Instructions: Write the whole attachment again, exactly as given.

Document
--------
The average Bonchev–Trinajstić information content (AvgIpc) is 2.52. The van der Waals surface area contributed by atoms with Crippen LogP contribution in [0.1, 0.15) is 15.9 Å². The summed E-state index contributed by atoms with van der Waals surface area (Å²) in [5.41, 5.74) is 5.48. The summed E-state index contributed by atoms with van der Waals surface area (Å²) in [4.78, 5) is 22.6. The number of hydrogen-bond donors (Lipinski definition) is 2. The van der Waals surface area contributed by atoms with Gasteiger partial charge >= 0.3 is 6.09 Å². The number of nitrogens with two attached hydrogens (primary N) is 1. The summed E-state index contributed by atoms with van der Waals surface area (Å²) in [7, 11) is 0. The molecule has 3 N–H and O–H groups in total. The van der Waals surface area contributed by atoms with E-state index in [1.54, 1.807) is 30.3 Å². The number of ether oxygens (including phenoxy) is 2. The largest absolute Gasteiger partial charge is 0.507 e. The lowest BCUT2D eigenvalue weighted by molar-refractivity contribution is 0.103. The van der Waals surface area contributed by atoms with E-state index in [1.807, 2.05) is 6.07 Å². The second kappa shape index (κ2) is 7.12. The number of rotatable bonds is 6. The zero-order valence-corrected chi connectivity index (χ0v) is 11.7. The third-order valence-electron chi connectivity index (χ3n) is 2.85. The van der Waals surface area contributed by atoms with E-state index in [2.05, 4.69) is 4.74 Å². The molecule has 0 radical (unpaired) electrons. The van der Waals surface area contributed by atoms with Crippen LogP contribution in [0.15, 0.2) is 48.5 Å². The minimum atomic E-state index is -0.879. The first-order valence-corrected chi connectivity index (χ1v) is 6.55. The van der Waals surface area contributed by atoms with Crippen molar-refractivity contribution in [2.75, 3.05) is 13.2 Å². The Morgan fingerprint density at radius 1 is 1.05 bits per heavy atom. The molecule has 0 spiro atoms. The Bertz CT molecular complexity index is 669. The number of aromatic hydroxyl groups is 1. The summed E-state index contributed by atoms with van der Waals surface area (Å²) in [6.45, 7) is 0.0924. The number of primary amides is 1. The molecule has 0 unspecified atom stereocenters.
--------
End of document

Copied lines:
The average Bonchev–Trinajstić information content (AvgIpc) is 2.52. The van der Waals surface area contributed by atoms with Crippen LogP contribution in [0.1, 0.15) is 15.9 Å². The summed E-state index contributed by atoms with van der Waals surface area (Å²) in [5.41, 5.74) is 5.48. The summed E-state index contributed by atoms with van der Waals surface area (Å²) in [4.78, 5) is 22.6. The number of hydrogen-bond donors (Lipinski definition) is 2. The van der Waals surface area contributed by atoms with Gasteiger partial charge >= 0.3 is 6.09 Å². The number of nitrogens with two attached hydrogens (primary N) is 1. The summed E-state index contributed by atoms with van der Waals surface area (Å²) in [7, 11) is 0. The molecule has 3 N–H and O–H groups in total. The van der Waals surface area contributed by atoms with E-state index in [1.54, 1.807) is 30.3 Å². The number of ether oxygens (including phenoxy) is 2. The largest absolute Gasteiger partial charge is 0.507 e. The lowest BCUT2D eigenvalue weighted by molar-refractivity contribution is 0.103. The van der Waals surface area contributed by atoms with E-state index in [1.807, 2.05) is 6.07 Å². The second kappa shape index (κ2) is 7.12. The number of rotatable bonds is 6. The zero-order valence-corrected chi connectivity index (χ0v) is 11.7. The third-order valence-electron chi connectivity index (χ3n) is 2.85. The van der Waals surface area contributed by atoms with E-state index in [2.05, 4.69) is 4.74 Å². The molecule has 0 radical (unpaired) electrons. The van der Waals surface area contributed by atoms with Crippen LogP contribution in [0.15, 0.2) is 48.5 Å². The minimum atomic E-state index is -0.879. The first-order valence-corrected chi connectivity index (χ1v) is 6.55. The van der Waals surface area contributed by atoms with Crippen molar-refractivity contribution in [2.75, 3.05) is 13.2 Å². The Morgan fingerprint density at radius 1 is 1.05 bits per heavy atom. The molecule has 0 spiro atoms. The Bertz CT molecular complexity index is 669. The number of aromatic hydroxyl groups is 1. The summed E-state index contributed by atoms with van der Waals surface area (Å²) in [6.45, 7) is 0.0924. The number of primary amides is 1. The molecule has 0 unspecified atom stereocenters.